The Bank of England Museum – our top 10

Make sure you take time to spot our top 10 must-see highlights.

1. The Bank of England is home to a famous London ghost story, that of the Lady in Black, Sarah Whitehead. In 1812 Philip Whitehead, a clerk at the bank, was found guilty of forgery and hanged. His sister, Sarah, refused to accept his death, and turned up at the bank every day dressed in funeral attire to ask staff where her brother was. It’s said she can be seen there still, on Threadneedle Street or by Bank station, always asking the same sorrowful question: “Have you seen my brother?”

2. The nickname given to the Bank of England, The Old Lady of Threadneedle Street, was first used in James Gillray’s cartoon of 1797, which is on display at the museum.

3. Browsing through the museum’s rooms, you will come across a pair of figures who often make visitors jump when they start one of their arguments. William Pitt the Younger and his arch opponent and lifelong political rival, Charles James Fox re-enact part of a 1797 House of Commons debate every day.

© Bank of England
The Old Lady of Threadneedle Street © Bank of England

4. The banknote gallery displays part of the world’s finest collection of Bank of England notes and traces their development from the handwritten receipts of the late 17th century to today’s technologically sophisticated notes produced at a factory in Essex. The museum also tells how forging was a capital offence up until 1832, and explains how you can check your banknotes for forgeries today.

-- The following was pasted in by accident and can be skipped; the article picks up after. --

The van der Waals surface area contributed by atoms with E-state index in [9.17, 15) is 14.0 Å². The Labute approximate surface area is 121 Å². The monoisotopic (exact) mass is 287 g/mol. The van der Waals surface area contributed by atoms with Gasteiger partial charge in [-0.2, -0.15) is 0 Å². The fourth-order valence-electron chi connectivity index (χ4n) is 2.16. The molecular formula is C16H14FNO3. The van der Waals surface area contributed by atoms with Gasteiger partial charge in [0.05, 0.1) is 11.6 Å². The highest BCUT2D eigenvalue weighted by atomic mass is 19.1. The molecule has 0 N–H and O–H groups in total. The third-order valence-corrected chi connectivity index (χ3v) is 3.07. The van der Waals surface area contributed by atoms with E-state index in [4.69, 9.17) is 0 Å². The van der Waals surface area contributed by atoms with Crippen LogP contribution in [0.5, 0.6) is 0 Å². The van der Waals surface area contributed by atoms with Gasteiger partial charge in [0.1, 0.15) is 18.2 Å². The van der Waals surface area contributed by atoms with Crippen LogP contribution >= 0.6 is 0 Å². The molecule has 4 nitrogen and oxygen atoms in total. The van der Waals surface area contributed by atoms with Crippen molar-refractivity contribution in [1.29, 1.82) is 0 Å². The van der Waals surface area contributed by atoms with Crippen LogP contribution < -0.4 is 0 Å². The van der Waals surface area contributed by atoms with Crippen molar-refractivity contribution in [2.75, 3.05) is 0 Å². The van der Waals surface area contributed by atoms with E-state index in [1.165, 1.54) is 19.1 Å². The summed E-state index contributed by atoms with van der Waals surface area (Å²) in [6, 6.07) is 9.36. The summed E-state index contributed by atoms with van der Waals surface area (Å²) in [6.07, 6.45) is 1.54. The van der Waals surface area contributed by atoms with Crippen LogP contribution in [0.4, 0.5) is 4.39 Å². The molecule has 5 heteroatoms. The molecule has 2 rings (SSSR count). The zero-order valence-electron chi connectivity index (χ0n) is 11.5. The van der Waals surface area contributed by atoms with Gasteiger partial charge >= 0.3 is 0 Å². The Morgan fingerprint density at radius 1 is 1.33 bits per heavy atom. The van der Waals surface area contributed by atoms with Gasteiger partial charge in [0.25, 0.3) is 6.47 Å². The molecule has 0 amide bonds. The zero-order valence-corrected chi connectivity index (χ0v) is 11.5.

5. The Bank of England issues special notes with denominations of one million pounds (‘Giants’) and one hundred million pounds (‘Titans’) for internal use. The Bank will exchange any of their notes at face value, even those long out of circulation.

6. A display celebrating the career of The Wind in the Willows’ author, Kenneth Grahame, who worked at the Bank for 30 years, shows previously unseen and unpublished documents illuminating the non-literary career of the writer.

7. A heavily-protected case containing a 13-kilogram (400 Troy ounces) bar of solid gold is on display. See if you can pick it up with one hand (it’s not easily done!)

8. The Bank was one of the first employers of women, beginning during WWI when one of its main functions was to manage the government’s borrowing. During the Blitz of WWII it had a narrow escape when a bomb fell mere metres from the building – photographs in the museum show the huge crater the bomb created.

9. The Bank is separate from the Royal Mint but the museum includes a representative selection of the regal coinage issued from 1694, the year of the Bank’s foundation, and comprehensively covers the Bank’s late 18th- and early 19th-century issues of Bank of England dollars and tokens.

10. In about 1836 the directors of the Bank are said to have received an anonymous letter stating that the writer had access to their gold bullion. They ignored the letter so he wrote again, offering to meet them in the bullion vault at any hour they chose. At the appointed hour a noise was heard from beneath the floor and the mysterious correspondent suddenly appeared. Apparently he was a sewer worker who, during repairs, had discovered an old drain that ran immediately under the bullion vault. He might have carried away enormous sums but, after a thorough check, it was decided nothing had been removed. The Bank is said to have rewarded him with £800 for his honesty (less than the worth of even one gold bar).

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